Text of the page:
With all the dust, cement chips, splinters, flecks of metal and sparks flying on construction worksites, it is hardly surprising that eye injuries are a serious problem. Add in the hazards of chemical splashes, welding arcs and the sun’s ultraviolet rays, and the danger is compounded.

First Aid
For Eye Injuries

  • Wash your hands thoroughly before examining the injury; move the eyelids; do not touch, press or rub the eye itself.
  • If a foreign object is caught in the eye, use an eye washing station immediately.
  • If an eye washing station is not available, flush eyes with lukewarm water repeatedly for 15 minutes. Continue for 15 more minutes if lime, lye, ammonia, plaster of Paris or fireworks powder has entered the eye.
  • Do not try to remove foreign material except by pulling the upper lid over the lower (to induce tearing) or by flushing with water.
  • For blows to the eye by a blunt object, lightly apply a cold compress; do not attempt to wash, rub or apply pressure to the eye, even to stop blood flow; seek medical treatment.
  • For penetrating injuries, bandage lightly. If an object is stuck in the eye, leave it there and seek medical treatment.
  • If vision changes or signs of infection develop after an injury, seek medical attention.

Each year, construction workers endure more than 11,000 lost-time injuries related to eye hazards. But the problem is not confined just to construction.  Everyday, American workers suffer roughly 2,000 eye injuries, about one in ten causing lost workdays for recovery. Between ten and 20 percent cause temporary or permanent loss of vision. Eye injuries account for more than $300 million a year in lost production, medical expenses and workers’ compensation.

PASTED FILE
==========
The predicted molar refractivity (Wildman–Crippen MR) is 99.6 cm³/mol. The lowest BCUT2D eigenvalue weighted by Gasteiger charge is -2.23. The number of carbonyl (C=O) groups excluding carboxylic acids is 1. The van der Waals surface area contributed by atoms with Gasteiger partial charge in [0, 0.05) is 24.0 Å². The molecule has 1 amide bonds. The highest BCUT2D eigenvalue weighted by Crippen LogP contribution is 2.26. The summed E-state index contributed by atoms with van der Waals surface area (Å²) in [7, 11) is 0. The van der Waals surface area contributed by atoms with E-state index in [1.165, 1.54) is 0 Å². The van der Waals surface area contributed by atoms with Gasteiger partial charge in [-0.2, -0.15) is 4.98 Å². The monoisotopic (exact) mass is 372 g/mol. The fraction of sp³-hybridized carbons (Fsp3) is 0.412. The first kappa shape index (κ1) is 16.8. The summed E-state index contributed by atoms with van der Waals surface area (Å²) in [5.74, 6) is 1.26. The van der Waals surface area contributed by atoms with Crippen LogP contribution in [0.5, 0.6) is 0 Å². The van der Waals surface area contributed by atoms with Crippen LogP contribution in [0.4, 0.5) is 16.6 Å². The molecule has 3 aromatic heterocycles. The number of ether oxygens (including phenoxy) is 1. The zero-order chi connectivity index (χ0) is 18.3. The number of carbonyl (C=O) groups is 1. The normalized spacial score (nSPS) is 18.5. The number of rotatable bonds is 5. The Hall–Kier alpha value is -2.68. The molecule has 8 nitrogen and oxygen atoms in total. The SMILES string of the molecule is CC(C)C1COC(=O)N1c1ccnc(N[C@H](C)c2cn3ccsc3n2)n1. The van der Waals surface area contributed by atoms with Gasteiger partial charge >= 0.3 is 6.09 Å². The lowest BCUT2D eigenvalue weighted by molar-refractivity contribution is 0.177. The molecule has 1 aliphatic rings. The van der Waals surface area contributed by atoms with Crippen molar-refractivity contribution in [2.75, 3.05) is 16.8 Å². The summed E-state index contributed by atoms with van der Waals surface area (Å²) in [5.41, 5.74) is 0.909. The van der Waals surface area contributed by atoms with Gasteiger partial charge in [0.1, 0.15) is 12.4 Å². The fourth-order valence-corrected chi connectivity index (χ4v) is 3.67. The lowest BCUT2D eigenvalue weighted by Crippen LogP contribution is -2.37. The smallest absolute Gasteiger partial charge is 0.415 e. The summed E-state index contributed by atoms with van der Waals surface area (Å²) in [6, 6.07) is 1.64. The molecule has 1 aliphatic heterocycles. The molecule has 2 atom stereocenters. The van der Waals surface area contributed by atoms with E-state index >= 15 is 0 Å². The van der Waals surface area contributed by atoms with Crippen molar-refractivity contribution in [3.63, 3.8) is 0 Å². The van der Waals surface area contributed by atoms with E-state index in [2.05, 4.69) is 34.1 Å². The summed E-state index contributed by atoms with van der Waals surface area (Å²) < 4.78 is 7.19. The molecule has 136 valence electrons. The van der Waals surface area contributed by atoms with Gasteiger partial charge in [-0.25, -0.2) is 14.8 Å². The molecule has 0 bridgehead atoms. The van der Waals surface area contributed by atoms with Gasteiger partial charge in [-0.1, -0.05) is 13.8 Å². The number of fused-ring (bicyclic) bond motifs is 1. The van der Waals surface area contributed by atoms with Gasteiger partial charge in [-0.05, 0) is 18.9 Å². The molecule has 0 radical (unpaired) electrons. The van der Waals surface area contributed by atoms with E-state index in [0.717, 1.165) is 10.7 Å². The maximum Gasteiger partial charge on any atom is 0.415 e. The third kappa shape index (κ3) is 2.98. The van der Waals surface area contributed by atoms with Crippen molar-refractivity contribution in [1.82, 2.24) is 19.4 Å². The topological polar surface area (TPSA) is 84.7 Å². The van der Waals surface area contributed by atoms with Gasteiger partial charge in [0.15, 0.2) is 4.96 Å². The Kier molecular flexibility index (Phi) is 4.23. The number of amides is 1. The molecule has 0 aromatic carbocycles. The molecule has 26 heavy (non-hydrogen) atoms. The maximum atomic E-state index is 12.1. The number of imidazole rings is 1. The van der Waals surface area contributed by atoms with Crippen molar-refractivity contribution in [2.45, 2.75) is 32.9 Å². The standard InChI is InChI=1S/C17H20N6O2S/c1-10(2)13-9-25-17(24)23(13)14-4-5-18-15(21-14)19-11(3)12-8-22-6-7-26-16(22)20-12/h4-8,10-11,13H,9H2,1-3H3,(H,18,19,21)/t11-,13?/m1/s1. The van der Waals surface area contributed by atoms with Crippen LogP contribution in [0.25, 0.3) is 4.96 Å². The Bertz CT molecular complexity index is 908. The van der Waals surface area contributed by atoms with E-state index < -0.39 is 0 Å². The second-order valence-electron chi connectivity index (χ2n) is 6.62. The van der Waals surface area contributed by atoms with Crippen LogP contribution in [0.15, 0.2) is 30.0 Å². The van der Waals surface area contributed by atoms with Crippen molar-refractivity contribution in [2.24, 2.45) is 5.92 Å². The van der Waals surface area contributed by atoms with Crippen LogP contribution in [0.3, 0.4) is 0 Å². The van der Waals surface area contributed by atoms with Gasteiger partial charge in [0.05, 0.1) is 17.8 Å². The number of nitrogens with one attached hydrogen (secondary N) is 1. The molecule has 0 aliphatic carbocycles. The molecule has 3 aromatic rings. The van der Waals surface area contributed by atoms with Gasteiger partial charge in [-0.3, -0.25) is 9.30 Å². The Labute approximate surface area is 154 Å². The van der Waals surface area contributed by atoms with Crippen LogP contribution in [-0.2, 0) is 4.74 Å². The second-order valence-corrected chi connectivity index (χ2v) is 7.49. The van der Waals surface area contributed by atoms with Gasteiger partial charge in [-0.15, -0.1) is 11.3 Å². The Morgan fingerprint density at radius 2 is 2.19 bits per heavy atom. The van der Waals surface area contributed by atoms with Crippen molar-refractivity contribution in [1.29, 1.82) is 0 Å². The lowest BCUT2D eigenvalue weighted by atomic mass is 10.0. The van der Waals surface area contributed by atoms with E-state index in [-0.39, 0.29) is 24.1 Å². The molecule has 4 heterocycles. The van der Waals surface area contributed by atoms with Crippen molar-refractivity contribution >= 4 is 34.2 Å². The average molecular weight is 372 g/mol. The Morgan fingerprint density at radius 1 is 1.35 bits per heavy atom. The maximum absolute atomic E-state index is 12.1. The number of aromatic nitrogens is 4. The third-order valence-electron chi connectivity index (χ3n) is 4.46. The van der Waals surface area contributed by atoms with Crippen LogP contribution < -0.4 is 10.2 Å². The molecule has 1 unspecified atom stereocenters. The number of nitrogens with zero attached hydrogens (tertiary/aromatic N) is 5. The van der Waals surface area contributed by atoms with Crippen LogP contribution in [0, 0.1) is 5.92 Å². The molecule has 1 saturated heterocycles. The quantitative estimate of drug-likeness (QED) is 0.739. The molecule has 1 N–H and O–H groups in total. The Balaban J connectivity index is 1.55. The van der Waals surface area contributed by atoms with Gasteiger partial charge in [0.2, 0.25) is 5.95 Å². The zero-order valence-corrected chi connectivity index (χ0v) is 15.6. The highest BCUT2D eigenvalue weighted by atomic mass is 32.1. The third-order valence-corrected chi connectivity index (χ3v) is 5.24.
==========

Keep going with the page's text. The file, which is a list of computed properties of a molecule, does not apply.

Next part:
Experts estimate that 90 percent of all eye injuries can be prevented through the proper use of engineering controls and eye protection equipment. Sixty percent are suffered by workers who either did not wear eye protection or had removed it while working. In addition, most injuries that occur while wearing protection are caused by materials that enter around ill-fitting glasses or goggles. Thus, choosing properly-fitting equipment is as important as remembering to use it.

To make sure that glasses and goggles are truly safe, always look for equipment marked with “Z87,” shorthand for ANSI’s eye protection standard. When working outdoors, look for UV-rated equipment that protects against ultraviolet sunlight. Make sure all equipment is in good condition and fits properly and get in the habit of always wearing it.

LHSFNA Resource: Eye Injury in Construction health alert

[Steve Clark]